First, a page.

While artists maybe receive more support now, as funders such as the Performing Rights Society Foundation have chosen to fund them rather than the organisations, it’s also a shame because it means each artist has to be a businessman too; skills must now include filling out forms as well as creating inspiring works. I like to think of us as a glorious aquarium of art where those who deserve to can float to the top without that pressure in the way.
What makes an opera successful and what are you looking for in an opera at your festival?
The creative drive behind the opera needs to come from the heart, rather than simply being a building block in someone’s career. Although our artists are quite young, probably younger than the mainstream, it’s important to give everyone a chance to make opera, even if they’re in their 80s. Having said that, we are giving quite strong steers now as I think that people need to consider their work very carefully in light of the climate emergency and spend what resources they have on telling stories simply and economically, rather than burning up the planet. The work must also be as inclusive as possible and welcome underrepresented groups.
Tête à Tête: The Opera Festival is known for its inclusivity. How would you define this?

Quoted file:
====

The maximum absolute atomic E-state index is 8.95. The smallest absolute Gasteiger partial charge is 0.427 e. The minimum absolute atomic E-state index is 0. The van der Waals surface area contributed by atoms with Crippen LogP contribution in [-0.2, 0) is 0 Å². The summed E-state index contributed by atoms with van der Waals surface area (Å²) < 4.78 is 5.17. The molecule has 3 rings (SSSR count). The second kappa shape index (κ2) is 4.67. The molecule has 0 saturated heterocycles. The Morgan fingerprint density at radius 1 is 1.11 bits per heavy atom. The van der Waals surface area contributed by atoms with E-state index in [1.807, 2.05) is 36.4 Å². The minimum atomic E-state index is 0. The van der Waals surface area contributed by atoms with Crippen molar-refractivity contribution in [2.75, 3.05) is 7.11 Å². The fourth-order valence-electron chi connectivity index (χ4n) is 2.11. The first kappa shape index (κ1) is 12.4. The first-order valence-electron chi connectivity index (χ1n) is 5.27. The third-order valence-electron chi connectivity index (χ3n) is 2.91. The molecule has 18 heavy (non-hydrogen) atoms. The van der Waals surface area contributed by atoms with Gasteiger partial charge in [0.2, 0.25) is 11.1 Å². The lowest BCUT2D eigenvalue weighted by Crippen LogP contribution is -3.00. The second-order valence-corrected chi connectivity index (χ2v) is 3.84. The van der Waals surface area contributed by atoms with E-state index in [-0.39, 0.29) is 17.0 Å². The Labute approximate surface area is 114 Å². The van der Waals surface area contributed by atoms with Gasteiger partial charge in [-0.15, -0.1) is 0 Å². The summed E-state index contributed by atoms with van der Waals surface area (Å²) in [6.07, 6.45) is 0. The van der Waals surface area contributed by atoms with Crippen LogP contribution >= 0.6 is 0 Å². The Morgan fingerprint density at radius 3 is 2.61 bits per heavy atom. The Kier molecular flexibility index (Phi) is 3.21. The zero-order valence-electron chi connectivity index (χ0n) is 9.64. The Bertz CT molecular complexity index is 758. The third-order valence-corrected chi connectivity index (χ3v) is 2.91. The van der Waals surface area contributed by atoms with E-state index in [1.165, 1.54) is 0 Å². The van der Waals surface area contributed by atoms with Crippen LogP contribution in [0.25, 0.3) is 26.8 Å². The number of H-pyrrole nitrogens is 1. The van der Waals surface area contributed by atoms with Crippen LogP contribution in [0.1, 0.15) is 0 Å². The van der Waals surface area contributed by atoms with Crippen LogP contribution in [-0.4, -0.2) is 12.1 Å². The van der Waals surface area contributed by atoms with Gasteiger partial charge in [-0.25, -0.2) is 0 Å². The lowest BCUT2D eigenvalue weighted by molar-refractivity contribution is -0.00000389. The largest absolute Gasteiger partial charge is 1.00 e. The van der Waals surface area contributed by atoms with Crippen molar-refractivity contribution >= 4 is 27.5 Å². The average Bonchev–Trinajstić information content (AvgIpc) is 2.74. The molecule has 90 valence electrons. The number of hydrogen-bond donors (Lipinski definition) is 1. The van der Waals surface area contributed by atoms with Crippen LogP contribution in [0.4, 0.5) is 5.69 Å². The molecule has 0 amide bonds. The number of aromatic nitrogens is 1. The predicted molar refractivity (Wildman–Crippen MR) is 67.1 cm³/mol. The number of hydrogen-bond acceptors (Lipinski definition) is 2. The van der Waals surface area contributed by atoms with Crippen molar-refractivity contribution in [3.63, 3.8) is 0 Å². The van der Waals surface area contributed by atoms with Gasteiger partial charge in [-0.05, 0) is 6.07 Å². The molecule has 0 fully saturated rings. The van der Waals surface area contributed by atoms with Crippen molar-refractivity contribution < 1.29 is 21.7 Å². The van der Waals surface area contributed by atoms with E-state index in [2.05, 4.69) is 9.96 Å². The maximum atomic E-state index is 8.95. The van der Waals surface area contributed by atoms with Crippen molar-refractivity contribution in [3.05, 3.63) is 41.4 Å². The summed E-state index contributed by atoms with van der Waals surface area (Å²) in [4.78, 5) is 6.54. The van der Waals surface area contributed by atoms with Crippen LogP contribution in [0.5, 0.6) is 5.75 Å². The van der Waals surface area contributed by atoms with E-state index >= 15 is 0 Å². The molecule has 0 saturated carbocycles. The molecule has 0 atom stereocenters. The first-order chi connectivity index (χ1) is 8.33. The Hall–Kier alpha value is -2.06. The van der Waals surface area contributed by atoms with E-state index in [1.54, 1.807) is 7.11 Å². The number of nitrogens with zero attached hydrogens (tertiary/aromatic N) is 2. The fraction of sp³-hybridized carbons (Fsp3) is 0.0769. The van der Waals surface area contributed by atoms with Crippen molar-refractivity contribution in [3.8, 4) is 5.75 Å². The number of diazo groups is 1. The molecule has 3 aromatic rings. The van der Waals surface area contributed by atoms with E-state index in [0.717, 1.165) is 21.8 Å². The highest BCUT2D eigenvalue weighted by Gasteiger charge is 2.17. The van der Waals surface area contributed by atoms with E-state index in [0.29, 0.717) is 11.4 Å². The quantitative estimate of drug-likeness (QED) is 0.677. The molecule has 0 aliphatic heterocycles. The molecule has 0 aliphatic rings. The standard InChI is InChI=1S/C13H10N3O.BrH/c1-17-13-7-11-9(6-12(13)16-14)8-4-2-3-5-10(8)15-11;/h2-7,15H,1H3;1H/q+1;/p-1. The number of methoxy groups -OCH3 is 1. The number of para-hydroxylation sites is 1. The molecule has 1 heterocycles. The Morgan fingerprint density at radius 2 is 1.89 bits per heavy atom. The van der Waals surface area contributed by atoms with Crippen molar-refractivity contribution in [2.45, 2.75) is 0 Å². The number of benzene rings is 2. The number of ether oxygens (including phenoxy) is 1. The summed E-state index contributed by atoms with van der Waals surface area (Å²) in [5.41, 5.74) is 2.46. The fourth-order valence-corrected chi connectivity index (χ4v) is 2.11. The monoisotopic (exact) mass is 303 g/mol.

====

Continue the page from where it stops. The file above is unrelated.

Firstly, it is done entirely without measurement, though definitely with success.
In the 2020 festival, one of the lead artists said, “Oh, look, two thirds of the lead artists are women, let’s organise a zoom panel discussion just to talk about that.” Although that was incredibly pleasing, it makes me feel like there is a sort of frightening immaturity elsewhere in the industry now, maybe in the whole world, where everybody feels you have to segregate everybody and measure them. Because of this I tend to shy away from the term “diversity” and prefer “inclusion”; diversity is about splitting people up and inclusion is about removing barriers. The latter is definitely what we have worked hard to do at Tête à Tête.
By being inclusive, we have had some really outstanding works. Vahan Salorian’s Boys of Paradise (2016), an immersive opera about the highs and lows of gay clubbing with words by Dominic Kimberlin, was really outstanding. We were better funded then and ended up co-producing a longer run of it in the venue, Egg London nightclub.
What does a Tête à Tête audience look like?
Our audience is conspicuously younger than if you were sitting in the stalls at the Royal Opera, but it varies enormously from show to show, depending on the subject matter and the venue.
For the first year or two, at the Riverside Studios in Hammersmith, I was programming the festival quite carefully to encourage people to come for a whole evening’s entertainment. They could enjoy fantastic food at the venue and then you might have three different shows called something like “Starters”, “Mains” and “Afters”: the seed of a project; completed works; and then a bit of fun with some people jamming.